Mumbai: Carlyle Capital Corporation, the Dutch affiliate of US-based private equity firm Carlyle Group, has defaulted on about $16.6 billion of debt and said its lenders are likely to take possession of its remaining assets.
Carlyle Capital said talks with lenders have broken down after a drop in the value of its mortgage investments, which it said would result in margin calls of up to $500 million, including fresh demands of up to $97.5 million.
"It has become apparent to the company that the basis on which lenders are willing to provide financing against the company's collateral has changed so substantially that a successful refinancing is not possible," Carlyle Capital said.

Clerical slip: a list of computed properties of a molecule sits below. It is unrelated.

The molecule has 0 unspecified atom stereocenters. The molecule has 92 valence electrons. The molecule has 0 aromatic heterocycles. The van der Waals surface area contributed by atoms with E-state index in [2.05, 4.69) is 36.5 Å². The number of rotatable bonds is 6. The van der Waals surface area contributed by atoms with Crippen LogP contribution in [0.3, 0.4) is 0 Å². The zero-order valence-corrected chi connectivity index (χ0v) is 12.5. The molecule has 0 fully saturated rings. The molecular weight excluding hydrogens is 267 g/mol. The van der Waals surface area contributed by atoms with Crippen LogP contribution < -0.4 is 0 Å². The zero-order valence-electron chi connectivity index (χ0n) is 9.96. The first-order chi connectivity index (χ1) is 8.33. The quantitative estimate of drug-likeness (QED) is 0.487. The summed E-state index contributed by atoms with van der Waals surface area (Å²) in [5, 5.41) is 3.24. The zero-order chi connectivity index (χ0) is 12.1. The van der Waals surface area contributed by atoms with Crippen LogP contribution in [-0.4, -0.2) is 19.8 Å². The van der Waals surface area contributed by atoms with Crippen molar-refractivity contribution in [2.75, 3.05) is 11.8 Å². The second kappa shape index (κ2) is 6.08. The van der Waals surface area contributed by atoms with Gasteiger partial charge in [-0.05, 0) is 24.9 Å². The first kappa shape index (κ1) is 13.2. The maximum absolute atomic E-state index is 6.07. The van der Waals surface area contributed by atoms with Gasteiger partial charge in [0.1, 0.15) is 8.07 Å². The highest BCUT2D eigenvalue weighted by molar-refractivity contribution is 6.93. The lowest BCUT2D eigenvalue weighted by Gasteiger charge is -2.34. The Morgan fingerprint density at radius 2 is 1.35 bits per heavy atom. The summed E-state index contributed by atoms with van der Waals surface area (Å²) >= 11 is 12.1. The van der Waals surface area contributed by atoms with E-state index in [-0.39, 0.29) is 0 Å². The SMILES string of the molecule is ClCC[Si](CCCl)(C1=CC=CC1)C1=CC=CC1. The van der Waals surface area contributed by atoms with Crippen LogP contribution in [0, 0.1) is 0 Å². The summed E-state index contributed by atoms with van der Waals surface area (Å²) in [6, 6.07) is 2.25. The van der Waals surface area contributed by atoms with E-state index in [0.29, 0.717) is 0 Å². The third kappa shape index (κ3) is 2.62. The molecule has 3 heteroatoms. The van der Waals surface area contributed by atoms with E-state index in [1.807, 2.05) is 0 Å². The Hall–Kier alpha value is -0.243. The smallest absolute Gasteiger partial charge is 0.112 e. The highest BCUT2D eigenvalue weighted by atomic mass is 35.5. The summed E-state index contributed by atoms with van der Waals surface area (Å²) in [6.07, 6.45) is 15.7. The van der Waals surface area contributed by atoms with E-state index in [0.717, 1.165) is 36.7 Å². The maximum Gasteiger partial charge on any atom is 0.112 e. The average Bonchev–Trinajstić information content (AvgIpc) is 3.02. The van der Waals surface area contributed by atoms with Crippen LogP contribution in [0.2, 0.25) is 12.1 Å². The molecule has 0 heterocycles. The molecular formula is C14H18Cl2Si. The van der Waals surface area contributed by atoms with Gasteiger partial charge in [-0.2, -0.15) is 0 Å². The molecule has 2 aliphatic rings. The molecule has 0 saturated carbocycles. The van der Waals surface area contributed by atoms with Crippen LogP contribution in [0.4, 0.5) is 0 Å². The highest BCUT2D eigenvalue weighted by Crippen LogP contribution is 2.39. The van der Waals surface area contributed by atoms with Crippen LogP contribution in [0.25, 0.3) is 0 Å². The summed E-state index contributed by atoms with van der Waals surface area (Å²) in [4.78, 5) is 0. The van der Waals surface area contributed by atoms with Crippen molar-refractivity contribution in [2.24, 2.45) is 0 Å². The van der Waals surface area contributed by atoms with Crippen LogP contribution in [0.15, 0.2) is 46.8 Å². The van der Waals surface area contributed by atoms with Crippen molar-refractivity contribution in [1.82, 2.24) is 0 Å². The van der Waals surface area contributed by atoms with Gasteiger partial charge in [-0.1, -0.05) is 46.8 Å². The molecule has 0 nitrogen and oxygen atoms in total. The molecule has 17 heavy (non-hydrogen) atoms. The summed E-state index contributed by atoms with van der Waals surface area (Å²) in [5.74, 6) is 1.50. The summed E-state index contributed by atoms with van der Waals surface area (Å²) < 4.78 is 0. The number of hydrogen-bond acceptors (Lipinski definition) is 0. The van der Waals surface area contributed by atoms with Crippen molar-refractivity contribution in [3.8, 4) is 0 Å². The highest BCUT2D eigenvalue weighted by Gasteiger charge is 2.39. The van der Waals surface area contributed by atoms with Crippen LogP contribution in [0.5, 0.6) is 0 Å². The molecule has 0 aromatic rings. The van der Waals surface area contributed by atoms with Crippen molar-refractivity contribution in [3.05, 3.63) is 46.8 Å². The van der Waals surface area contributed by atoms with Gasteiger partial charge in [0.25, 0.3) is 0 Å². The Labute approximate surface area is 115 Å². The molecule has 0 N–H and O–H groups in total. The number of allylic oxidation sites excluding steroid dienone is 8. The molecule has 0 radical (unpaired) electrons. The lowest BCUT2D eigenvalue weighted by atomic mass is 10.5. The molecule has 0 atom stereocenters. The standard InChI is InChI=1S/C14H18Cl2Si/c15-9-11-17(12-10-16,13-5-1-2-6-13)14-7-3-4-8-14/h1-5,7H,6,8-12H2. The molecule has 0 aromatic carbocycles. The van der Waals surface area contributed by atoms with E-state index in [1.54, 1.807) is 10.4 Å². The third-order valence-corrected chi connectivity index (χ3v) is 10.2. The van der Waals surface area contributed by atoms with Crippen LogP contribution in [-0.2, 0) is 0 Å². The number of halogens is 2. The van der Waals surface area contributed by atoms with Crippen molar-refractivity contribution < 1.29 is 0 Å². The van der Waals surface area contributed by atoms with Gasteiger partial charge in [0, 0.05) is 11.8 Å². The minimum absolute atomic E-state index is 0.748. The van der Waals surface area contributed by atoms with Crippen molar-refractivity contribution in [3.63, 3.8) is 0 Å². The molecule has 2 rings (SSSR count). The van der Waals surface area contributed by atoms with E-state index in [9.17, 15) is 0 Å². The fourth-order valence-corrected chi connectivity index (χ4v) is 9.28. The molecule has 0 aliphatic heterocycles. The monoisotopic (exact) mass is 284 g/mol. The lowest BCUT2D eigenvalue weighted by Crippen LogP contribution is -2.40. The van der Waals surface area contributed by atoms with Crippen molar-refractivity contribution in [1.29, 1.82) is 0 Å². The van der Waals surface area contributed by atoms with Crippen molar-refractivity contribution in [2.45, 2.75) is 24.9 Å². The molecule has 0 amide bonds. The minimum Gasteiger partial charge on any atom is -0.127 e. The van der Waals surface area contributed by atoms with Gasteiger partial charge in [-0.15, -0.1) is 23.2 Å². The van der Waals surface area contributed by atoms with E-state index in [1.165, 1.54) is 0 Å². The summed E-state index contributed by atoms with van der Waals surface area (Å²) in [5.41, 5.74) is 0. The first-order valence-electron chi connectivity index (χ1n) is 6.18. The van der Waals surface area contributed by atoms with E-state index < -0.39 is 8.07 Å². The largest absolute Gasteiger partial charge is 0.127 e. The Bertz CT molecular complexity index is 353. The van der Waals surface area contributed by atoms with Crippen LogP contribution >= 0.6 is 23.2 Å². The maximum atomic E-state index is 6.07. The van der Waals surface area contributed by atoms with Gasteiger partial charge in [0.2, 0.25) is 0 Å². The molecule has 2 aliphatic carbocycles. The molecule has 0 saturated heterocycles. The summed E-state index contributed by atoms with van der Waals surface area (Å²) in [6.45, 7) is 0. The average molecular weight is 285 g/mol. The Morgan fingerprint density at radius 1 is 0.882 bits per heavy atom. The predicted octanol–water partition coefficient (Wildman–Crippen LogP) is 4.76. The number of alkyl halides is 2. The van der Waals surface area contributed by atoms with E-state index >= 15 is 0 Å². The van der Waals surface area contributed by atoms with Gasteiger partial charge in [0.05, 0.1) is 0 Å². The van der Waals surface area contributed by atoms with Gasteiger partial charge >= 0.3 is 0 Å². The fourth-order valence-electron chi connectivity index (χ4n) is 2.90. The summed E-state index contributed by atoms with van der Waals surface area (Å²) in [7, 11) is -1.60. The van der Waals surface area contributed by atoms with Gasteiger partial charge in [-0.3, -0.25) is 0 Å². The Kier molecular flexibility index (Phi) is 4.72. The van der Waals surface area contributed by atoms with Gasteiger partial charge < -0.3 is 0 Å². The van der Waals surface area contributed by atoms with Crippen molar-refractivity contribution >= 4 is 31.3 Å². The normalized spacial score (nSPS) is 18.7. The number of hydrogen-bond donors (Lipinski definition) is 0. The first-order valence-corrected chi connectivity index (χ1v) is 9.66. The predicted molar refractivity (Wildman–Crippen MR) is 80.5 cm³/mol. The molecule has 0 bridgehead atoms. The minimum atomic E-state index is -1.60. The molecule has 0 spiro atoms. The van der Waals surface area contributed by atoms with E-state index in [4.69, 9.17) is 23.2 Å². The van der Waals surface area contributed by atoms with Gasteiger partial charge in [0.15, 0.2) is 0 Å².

Dutch market regulator AFM said it was monitoring developments closely.
Reports, meanwhile, said counterparties to Carlyle's repurchasing agreements, including Deutsche Bank, Merrill Lynch & Co. and Bear Stearns Cos., have already sold off assets.
The news added to the stress in global credit markets, triggered by last year's subprime mortgage crisis. Lenders are under increasing pressure to shore up capital and revalue collateralised debt, mortgage portfolios and other fixed-income securities.
US Federal Reserve and other central banks are making a coordinated attempt to inject liquidity into credit markets.
The default by the fund prompted spreads to widen on the iTRAXX Asia ex-Japan investment grade index, and European credit spreads also widened to near record levels.